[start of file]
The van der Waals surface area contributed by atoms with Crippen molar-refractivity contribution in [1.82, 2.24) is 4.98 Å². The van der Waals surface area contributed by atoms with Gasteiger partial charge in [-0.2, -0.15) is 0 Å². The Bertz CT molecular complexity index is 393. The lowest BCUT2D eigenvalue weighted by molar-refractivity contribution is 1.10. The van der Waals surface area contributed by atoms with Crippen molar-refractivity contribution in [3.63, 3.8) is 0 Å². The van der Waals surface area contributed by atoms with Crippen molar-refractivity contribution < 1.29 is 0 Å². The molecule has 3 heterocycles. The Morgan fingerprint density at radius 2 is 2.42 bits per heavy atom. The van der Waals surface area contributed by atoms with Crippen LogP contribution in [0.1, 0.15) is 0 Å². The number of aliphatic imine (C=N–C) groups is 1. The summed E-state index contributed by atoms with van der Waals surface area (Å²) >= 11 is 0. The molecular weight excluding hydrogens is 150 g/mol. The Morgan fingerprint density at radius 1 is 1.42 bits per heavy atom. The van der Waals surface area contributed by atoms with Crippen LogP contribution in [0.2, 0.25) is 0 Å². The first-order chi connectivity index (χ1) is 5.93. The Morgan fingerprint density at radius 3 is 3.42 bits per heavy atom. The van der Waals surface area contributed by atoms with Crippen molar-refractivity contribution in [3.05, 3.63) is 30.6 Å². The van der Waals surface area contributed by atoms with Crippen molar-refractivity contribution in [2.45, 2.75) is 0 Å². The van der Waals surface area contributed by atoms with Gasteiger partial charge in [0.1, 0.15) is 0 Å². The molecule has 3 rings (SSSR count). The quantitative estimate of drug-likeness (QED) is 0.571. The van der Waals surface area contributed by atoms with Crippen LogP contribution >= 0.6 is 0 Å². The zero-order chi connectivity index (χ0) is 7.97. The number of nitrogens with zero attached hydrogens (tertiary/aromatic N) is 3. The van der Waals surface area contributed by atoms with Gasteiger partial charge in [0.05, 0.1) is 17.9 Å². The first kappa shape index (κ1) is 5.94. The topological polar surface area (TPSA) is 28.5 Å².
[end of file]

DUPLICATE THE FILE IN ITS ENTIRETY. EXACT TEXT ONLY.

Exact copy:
The van der Waals surface area contributed by atoms with Crippen molar-refractivity contribution in [1.82, 2.24) is 4.98 Å². The van der Waals surface area contributed by atoms with Gasteiger partial charge in [-0.2, -0.15) is 0 Å². The Bertz CT molecular complexity index is 393. The lowest BCUT2D eigenvalue weighted by molar-refractivity contribution is 1.10. The van der Waals surface area contributed by atoms with Crippen molar-refractivity contribution in [3.63, 3.8) is 0 Å². The van der Waals surface area contributed by atoms with Crippen molar-refractivity contribution < 1.29 is 0 Å². The molecule has 3 heterocycles. The Morgan fingerprint density at radius 2 is 2.42 bits per heavy atom. The van der Waals surface area contributed by atoms with Crippen LogP contribution in [0.1, 0.15) is 0 Å². The number of aliphatic imine (C=N–C) groups is 1. The summed E-state index contributed by atoms with van der Waals surface area (Å²) >= 11 is 0. The molecular weight excluding hydrogens is 150 g/mol. The Morgan fingerprint density at radius 1 is 1.42 bits per heavy atom. The van der Waals surface area contributed by atoms with Crippen LogP contribution in [0.2, 0.25) is 0 Å². The first-order chi connectivity index (χ1) is 5.93. The Morgan fingerprint density at radius 3 is 3.42 bits per heavy atom. The van der Waals surface area contributed by atoms with Crippen molar-refractivity contribution in [3.05, 3.63) is 30.6 Å². The van der Waals surface area contributed by atoms with Crippen molar-refractivity contribution in [2.45, 2.75) is 0 Å². The van der Waals surface area contributed by atoms with Gasteiger partial charge in [0.1, 0.15) is 0 Å². The molecule has 3 rings (SSSR count). The quantitative estimate of drug-likeness (QED) is 0.571. The van der Waals surface area contributed by atoms with Crippen LogP contribution >= 0.6 is 0 Å². The zero-order chi connectivity index (χ0) is 7.97. The number of nitrogens with zero attached hydrogens (tertiary/aromatic N) is 3. The van der Waals surface area contributed by atoms with Gasteiger partial charge in [0.05, 0.1) is 17.9 Å². The first kappa shape index (κ1) is 5.94. The topological polar surface area (TPSA) is 28.5 Å².